Not only is this a fun and crafty option for data collection, but it is a lot easier than carting around a big binder of data sheets & charts. Also, surprisingly using a bead counter is often super motivating for students AND it can be a useful non-visual data collection option (for the visually impaired student or practitioner perhaps ???)
Before I continue though, I want to give credit to a reader who is the reason I decided to write this article.
She emailed me and asked a very poignant question …
My first thought was.. what a brilliant question ?!?!?!? I tend to blabber-on about data collection all the time, but I have never really given much thought to adaptive non-visual options. Truth be told Gretchen had me a bit stumped. Albeit just for a few minutes 🙂
Then I remembered learning about an article by Eric Haughton published in (1974) all about an alternative data collection method using a crafty little ‘Myriad counter’ (bead counter) for data collection. I started wondering if this hands free, low tech data collection system might be an option in this case.
While this bead counter concept was introduced simply as an alternative to using data collection sheets in the literature, it offered a new possibility. The tactile feature of the bead counter could serve as a great adaptive data collection option for the visually impaired, but I figured it may need a little tweaking.
Before we look at the potential adaptations .. let’s take a look at the original concept of using a bead counter for data collection.
So, what exactly is a bead counter?
A bead counter is basically a string of beads which are strung on one end of a string and then are slid down to the other end when taking data (one bead for each count). It is a simple hands-free tactile tool for collecting data.
This crafty tool is especially handy when you are tracking multiple behaviors, and when you have “all hands on deck” situations like self- contained classrooms and therapy in groups.
The bead counter is also a great data collection system for students to manage their own behavior/ goals, as long as they have the requisite fine motor skills to pinch and pull down one bead at a time.
A bead counter makes it a little easier to collect data on the go, and then you can always have the option to transfer your data into a Fluency data sheet or a Standard Celeration Chart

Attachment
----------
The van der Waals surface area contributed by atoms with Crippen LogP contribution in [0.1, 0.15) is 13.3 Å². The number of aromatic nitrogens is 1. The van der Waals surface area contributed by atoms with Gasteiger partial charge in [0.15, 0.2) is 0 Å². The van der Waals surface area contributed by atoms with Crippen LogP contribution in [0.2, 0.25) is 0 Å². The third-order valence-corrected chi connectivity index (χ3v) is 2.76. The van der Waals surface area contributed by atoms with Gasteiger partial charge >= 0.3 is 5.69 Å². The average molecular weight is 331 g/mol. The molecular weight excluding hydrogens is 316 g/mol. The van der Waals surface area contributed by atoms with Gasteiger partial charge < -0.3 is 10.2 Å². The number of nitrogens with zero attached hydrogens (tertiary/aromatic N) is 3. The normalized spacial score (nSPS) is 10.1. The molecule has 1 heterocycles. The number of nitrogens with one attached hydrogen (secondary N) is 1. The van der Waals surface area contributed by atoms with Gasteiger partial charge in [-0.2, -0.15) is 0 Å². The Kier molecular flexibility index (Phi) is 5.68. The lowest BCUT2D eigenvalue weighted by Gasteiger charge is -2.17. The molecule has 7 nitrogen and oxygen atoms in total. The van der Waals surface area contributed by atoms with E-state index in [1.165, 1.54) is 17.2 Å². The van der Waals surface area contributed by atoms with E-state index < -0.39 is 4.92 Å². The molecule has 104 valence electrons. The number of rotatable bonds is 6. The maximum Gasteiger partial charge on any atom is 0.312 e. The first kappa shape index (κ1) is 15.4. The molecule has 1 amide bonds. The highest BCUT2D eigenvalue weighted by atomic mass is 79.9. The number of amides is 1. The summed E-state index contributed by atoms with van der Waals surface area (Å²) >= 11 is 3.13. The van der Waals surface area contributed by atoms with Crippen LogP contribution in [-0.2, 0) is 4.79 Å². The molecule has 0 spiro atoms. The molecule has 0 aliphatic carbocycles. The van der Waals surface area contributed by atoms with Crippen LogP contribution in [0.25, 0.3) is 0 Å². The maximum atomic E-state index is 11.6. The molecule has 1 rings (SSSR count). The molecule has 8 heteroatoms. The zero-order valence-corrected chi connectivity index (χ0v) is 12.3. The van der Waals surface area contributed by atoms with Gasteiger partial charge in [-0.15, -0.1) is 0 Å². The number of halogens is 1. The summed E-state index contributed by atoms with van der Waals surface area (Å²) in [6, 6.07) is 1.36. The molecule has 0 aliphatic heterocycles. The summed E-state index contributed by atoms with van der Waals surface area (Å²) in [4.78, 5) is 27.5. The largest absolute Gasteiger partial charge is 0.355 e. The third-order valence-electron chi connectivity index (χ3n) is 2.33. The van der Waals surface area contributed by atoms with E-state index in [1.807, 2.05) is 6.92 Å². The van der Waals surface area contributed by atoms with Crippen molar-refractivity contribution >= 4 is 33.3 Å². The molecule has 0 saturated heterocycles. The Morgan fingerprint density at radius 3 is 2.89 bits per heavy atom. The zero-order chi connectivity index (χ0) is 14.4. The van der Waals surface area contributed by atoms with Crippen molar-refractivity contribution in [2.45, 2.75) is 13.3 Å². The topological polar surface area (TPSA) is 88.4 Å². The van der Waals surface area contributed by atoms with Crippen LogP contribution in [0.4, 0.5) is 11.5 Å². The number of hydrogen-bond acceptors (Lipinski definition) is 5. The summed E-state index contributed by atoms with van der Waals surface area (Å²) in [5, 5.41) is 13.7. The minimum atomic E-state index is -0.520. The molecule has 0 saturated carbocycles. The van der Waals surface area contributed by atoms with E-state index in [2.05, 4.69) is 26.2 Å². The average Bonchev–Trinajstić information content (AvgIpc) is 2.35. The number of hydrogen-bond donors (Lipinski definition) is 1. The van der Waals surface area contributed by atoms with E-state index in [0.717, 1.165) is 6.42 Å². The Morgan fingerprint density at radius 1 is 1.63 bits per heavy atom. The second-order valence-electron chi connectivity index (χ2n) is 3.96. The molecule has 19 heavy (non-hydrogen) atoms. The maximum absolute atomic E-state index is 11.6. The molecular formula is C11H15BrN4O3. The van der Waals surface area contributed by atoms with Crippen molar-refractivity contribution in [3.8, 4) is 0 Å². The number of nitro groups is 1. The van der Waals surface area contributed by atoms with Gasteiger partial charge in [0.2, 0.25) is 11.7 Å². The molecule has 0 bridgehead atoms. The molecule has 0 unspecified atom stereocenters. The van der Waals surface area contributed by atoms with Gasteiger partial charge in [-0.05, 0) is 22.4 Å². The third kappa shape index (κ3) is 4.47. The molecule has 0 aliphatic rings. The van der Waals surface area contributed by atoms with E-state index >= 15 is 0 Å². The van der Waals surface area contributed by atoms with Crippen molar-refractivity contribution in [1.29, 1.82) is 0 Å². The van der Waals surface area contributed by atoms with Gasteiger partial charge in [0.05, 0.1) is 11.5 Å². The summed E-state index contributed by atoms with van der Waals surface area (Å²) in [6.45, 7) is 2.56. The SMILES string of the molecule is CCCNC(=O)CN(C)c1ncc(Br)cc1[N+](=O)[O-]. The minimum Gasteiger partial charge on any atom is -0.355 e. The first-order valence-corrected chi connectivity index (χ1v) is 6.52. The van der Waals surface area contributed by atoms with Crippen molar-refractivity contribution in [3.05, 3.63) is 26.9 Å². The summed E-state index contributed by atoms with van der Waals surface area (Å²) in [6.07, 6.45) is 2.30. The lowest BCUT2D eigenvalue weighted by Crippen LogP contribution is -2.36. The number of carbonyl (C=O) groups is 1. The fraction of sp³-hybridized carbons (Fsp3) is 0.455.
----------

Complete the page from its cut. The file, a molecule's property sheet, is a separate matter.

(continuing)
How to make a bead counter for data collection ?
For this version, all you need is some non resistive string, colored peony beads and a clasp.
Here is an example of how I would use this type of bead counter to collect data in my OT sessions in a school setting:
So in this example, I may take data on two different behaviors for the same student “Maya”. I have assigned the red bead counter for ‘pulling hair behavior’ and the blue bead counter for ‘running off during circle time’.
I attach both bead counters to my belt and as I observe either behavior during the session, I keep count simply by transferring the respective beads down 1 at a time.
If you are tracking high frequency behaviors that are likely to occur on more than 10 occasions in a session…then you may consider using two separate bead counters: a counter for the ones unit and another one for the tens unit.
The typical use of such bead counters, relies on the use of colored beads to make a distinction. However, we can adapt this into a non-visual option for the visually impaired by adding tactile features which provide a greater distinction.
How to adapt the bead counter for the visually impaired?
Both these aspects can be used to create a differentiation which can be felt rather than just seen.
A version made with laces ……
This could be a great option for the visual impaired and is a less fussy version of the traditional bead counter. The flat feature of the laces provide the resistance necessary to keep the beads in place and prevent them from slipping down. Plus, using a lace can offer the option of having 2 bead counters in 1 longer format.
All you need is…a flat shoelace, a clip/clasp, two sets of 10 different sized or shaped beads.
- Get a flat athletic lace that is at least 24 inches in length.
- Tie first knot in the lace so that the lace has two different length strands.
- Place a knot at the top of each strand.
- Thread nine beads and then leave a space and tie a 2nd knot at the bottom of each strand.
- Typically the fifth bead in each strand is a different color or in this case a different shape. (Just to provide you with a visual cue)
This ‘flat laced’ bead counter can be used in many different ways and can be customized for your data collection needs, for example:
The longer strand of beads can be the one’s column and the shorter strand would be the ten’s column.
The longer strand can indicate the number of correct responses, while the shorter strand can indicate the number of incorrect responses.
Each strand can be used to count and collect data on different behaviors.
Can using a bead counter be motivating?